Robert Frost’s Stopping by the Woods in a Snowy Evening Explanation
Stopping by Woods on a Snowy Evening (1923)
by Robert Frost
Introduction … Robert Frost finished writing this small, simple poem in just one night. He had never imagined that it would attract such universal attention, and readers would discover so much meaning in it. This poem got him the prestigious Pulitzer Prize – the highest literary award of America. The poem has been acclaimed as a very powerful, thought-provoking, and inspiring literary work. Although the text is so simple and clear, critics have interpreted it in so many philosophical ways. Such intense interest in this poem both pleased and surprised Robert Frost. In fact, he felt a little embarrassed to see critics discovering so deep meanings in the poem which never crossed his mind when he penned the poem.
As regards the central message of the poem, it can be said that it is an intensely inspiring poem. Because of its underlying message, it strikes a chord in the mind of even the most insensitive reader. Like the Hindu epic Bhagvat Gita, it gives a clarion call for duty-bound action. Responsibilities to the family and the society must outweigh all other distractions — moral or immoral. It implores the reader to eschew escapist tendencies, and shun languidness. He must prod on, despite all odds.
Jawaharlal Nehru, the visionary prime minister of India was so much moved by the poem that he kept its last three lines under the glass of his work table in his office. In his struggle to re-build India, he drew inspiration from it till he breathed his last.
The poem’s meaning …
Robert Frost reveled in the serene natural setting of New Hampshire. It gave an impetus to his creative mind. He loved the woods, the silent environment, the trees and the snow that fell so exuberantly on them.
It was the day of the Winter Solstice – December 21 of each year, when darkness descends on the earth earlier than all other days of the year. Mounted on his horse, Robert Frost had set out on a long journey along a very lonely road that winded through a forest. The darkness of the dusk was setting in. He was tired. He stopped for a while in a spot that overlooked a solitary house belonging to one of his known persons. There was the frozen lake, the majestic trees, but no farm house in the vicinity. The sound of the chilled winds blowing and the falling snowflakes broke the silence of the place.
Frost was lost in the bewitching landscape of the spot. He wanted to feast his eyes in the beauty of the forest and its trees. So captivated was he by the scenery that he thought of standing there longer to savour the beauty of the forest and the trees — possibly forever. He had no intention to go to the comforts of the lonely house visible from there. Going there would have deprived him of the intoxicating pleasure of gazing at the woods.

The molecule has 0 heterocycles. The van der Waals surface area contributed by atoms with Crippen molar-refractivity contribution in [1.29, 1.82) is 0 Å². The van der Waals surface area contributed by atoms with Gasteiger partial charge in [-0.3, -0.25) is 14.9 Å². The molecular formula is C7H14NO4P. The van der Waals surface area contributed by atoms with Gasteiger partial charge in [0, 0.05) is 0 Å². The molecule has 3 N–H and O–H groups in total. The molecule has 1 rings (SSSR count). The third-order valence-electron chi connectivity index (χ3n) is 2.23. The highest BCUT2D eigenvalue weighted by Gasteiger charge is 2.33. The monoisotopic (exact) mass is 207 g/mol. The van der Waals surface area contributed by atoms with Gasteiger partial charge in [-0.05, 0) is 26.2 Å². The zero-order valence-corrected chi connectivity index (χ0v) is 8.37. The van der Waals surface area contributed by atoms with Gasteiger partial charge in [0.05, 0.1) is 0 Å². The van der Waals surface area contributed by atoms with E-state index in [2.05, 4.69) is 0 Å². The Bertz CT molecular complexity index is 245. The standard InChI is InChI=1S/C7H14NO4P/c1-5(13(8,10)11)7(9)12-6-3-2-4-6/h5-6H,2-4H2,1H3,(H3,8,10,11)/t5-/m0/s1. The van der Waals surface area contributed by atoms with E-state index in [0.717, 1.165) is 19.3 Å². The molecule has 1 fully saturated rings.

Just then the horse shook its body making the brass bells tied to its harness make some sound. Perhaps, it was signaling to its owner (the poet) that any thought of hanging on in that place in the cold night would be a foolhardy idea. The sound the horse’s bells made disrupted the poet’s thoughts. He came back to his earthly senses. He remembered that he had an enormous, unfulfilled task ahead. To discharge it, he must move on. Forsaking the unfulfilled obligation that loomed ahead, just to enjoy the charm of the woods, would be an abdication of duty, he reasoned. That would result in painful moral indignation, and the un-forgivingly critical society would heap insults on him.
The underlying message ..
Repetition of just one line, “And miles to go before I sleep’ transforms the simple and short poem to a masterpiece. The charm of the woods and the trees can be likened to the worldly attractions which makes most human beings stray from the right path. The pleasures of life uproot our moral moorings, entice us to forget the call of duty and find virtue in escapism. Thus, lost in the indulgences of life, we degrade ourselves.
Only the most steadfast and righteous individuals conquer the attractions of life and cling to the path of ‘duty’, despite very heavy odds and painful sacrifices. They trudge on to fulfill the duties the society has thrust on them.
This core message makes the poem such an inspiring one.